The editor of the Ukrainian version of Vogue has been suspended after texts under her name were found to have been partially plagiarised from Russian fashion commentators.
The incident has not only shocked Kiev’s beau monde but also fuelled angry rhetoric around the ongoing political crisis with Russia, which sanctioned more than 300 Ukrainian officials and cultural figures on Thursday.
The scandal kicked off earlier this week when the Kiev Fashion Lovers social media account noted that the first half of Olga Sushko’s June letter in Vogue Ukraine was copied almost word for word from a 2006 editor’s letter by Shakhri Amirkhanova in the Russian Harper’s Bazaar.
“If I could leave my body for a second and look at myself from the outside, I would immediately without the shadow of a doubt admit that the happiest girl in the world was standing before me,” began the 2006 letter.
Ms Sushko’s letter started in the same way but replaced “happiest” with “very happy”. The plagiarism continued for eight more sentences.
Kiev Fashion Lovers questioned whether Ms Sushko was in the right job. “Do you really take us all for fools?” it wrote.
In a post the next day, Ms Sushko apologised and claimed that she sometimes outsourced her editor’s letter to a trusted freelancer as she had a lot of work and could get stuck on the letter for “several days because of the big responsibility and stress”.
But social media users were already posting previous instances of plagiarism by the Vogue editor under the hashtag #Sushkogate.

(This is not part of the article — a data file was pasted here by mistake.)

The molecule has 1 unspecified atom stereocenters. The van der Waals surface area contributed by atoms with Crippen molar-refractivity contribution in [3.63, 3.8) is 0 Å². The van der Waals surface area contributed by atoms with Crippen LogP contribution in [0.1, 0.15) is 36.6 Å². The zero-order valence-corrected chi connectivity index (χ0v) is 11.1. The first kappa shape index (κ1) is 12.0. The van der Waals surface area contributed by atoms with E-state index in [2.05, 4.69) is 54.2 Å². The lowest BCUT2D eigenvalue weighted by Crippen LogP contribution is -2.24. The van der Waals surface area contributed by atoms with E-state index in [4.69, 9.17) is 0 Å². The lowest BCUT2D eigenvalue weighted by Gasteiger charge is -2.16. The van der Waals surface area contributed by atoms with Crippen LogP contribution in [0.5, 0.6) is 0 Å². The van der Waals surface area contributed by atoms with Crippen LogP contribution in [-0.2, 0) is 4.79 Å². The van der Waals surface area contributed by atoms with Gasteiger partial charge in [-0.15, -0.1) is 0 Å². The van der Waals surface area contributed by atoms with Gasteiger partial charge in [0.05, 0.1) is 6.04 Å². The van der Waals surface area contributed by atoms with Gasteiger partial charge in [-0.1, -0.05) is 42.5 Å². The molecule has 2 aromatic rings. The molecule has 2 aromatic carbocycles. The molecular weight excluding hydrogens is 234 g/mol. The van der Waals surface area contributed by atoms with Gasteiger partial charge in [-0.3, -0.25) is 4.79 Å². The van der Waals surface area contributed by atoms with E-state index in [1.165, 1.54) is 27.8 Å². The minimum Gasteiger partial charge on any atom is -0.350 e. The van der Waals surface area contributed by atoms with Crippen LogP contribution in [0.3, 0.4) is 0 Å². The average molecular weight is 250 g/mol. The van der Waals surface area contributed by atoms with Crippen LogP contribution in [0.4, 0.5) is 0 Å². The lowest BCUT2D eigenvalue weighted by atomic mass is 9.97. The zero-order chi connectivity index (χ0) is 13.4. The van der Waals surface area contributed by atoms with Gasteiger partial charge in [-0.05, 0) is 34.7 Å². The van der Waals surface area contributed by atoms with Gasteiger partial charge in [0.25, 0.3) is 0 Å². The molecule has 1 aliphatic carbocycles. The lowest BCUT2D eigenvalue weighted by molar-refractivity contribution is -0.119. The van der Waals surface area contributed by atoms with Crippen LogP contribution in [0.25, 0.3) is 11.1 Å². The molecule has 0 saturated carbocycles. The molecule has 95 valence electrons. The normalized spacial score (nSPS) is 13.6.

Texts published by Ms Sushko copied major parts of articles by the fashion editor of the Russian newspaper Kommersant and a Russian GQ columnist, among others.
A paragraph in Ms Sushko’s description of the Hotel Ritz Madrid in a 2013 Kommersant weekend magazine article — “it burns and glows with gold bas-reliefs and multi-metre mosaic panneau …” — even appeared to have been partially lifted from a 2008 piece about the Le Meurice hotel in Paris.
Conde Nast International said on Wednesday it had suspended Ms Sushko while it conducted an internal investigation.
Vogue Ukraine is still largely written in Russian despite the government’s promotion of the Ukrainian language after Moscow annexed Crimea and backed separatists in eastern Ukraine.
The scandal made its way into international relations on Wednesday after Ukraine’s foreign minister tweeted that the “Russian MFA used to write texts for propaganda channels, now the channels write texts for the MFA!”
“Shakhri Amirkhanova used to write the editor’s letter for Harper’s Bazaar, now she’s been reprinted in Ukrainian Vogue under the name Olga Sushko. That’s a fact. What you’ve written is a fake,” retorted the Russian MFA Twitter account.
Following a decree by Vladimir Putin, Moscow blacklisted 322 Ukrainian citizens on Thursday in a response to Ukraine’s sanctions against Russians earlier this year.
They included former prime minister Yulia Tymoshenko, a frontrunner in the Ukrainian presidential election next year, and top officials like the interior and defence ministers, security service head and the general prosecutor.
Although president Petro Poroshenko wasn’t on the blacklist, his oldest son was.
The head of the national oil and gas company and several energy company directors were also banned from Russia, as was billionaire Viktor Pinchuk, whose $150,000 donation to Donald Trump’s foundation in 2015 is being investigated by Robert Mueller.
Other names on the sanctions list were puzzling, such as a children’s author who wrote books like How Hamster Looked for Friends and The Adventures of Boom the Fox Cub.
Yevgeny Karas, a well-known Kiev gallerist, said he believed he had been accidentally blacklisted in place of a leader of a nationalist organisation with the same name. This would prevent him from visiting relatives in Russia, he told Russian media.
Among the 68 businesses sanctioned by Russia were major companies in spheres ranging from energy to banking to media.